neeky

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so here is the deal....
if someone decided they wanted to specialize after graduation and did not have competitive Part I scores...is it enough to retake Part I boards??
and have any of you known anyone in this position??
I would like any input you may have!!

thanks!
 

HardWay

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neeky said:
so here is the deal....
if someone decided they wanted to specialize after graduation and did not have competitive Part I scores...is it enough to retake Part I boards??
and have any of you known anyone in this position??
I would like any input you may have!!

thanks!
Some things to consider:
1. Which specialty?
2. Which program?
3. What were the "non-competitive" scores? (Some scores are more competitive than you think. Plus, scores are only one part of the equation.)
4. What have you done since graduation?
5. Time off before a residency can indicate strong desire for residency.
 

SuperTrooper

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HardWay said:
5. Time off before a residency can indicate strong desire for residency.
Or it could indicate that you were denied acceptance to a residency program out of dental school cause your stats sucked so hard.
 

HardWay

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SuperTrooper said:
Or it could indicate that you were denied acceptance to a residency program out of dental school cause your stats sucked so hard.
Pass application asks if you have applied previously to those programs. So, if you have, then yes, you might have been rejected or you may have not applied to many programs. If you never applied to those programs, then we're back to what I originally said.

Either way, lots of great candidates don't even get interviews, so it's no biggie if you got rejected. Re-applying shows perseverence.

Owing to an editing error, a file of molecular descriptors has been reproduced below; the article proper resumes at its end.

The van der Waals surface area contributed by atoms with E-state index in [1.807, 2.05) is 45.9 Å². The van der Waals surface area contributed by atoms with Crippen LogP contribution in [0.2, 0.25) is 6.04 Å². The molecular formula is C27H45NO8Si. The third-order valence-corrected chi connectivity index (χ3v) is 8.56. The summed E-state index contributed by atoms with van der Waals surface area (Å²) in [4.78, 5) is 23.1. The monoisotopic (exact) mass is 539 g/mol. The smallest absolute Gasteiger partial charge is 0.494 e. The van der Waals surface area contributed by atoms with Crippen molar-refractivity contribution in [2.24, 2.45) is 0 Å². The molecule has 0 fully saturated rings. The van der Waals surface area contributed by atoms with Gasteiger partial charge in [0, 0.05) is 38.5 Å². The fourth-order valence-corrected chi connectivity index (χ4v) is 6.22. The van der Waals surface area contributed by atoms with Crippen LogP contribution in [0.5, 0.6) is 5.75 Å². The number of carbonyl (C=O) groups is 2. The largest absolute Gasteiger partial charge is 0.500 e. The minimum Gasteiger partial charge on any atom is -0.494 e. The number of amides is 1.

Besides, some residencies (like endo) want applicants with some experience, whether it be private practice or an AEGD/GPR.

You can also make that time between dental school and re-applying look like a bonus rather than a negative. For example, you could write in your personal statement that you wanted to make sure of what you were going into. If you want to apply for perio, try shadowing a periodontist in private practice every other week for half a day. If you are in private practice or in an AEGD/GPR right now, ask colleagues/classmates to refer perio cases to you and then ask that mentor to guide you in the treatment of those patients. Also, if in an AEGD/GPR and you have to do any presentations or research, do it in perio. Finally, read up on the current hot research in perio. Not only does doing all of this show you are interested, but then you will have stuff to talk about at the interview. Remember, residencies don't want to hear how you won the award for doing the best class III restorations when you are going into something like OMFS. They want to hear about stuff that directly pertains to that specialty so they know that you won't give up on that specialty after one year.
 
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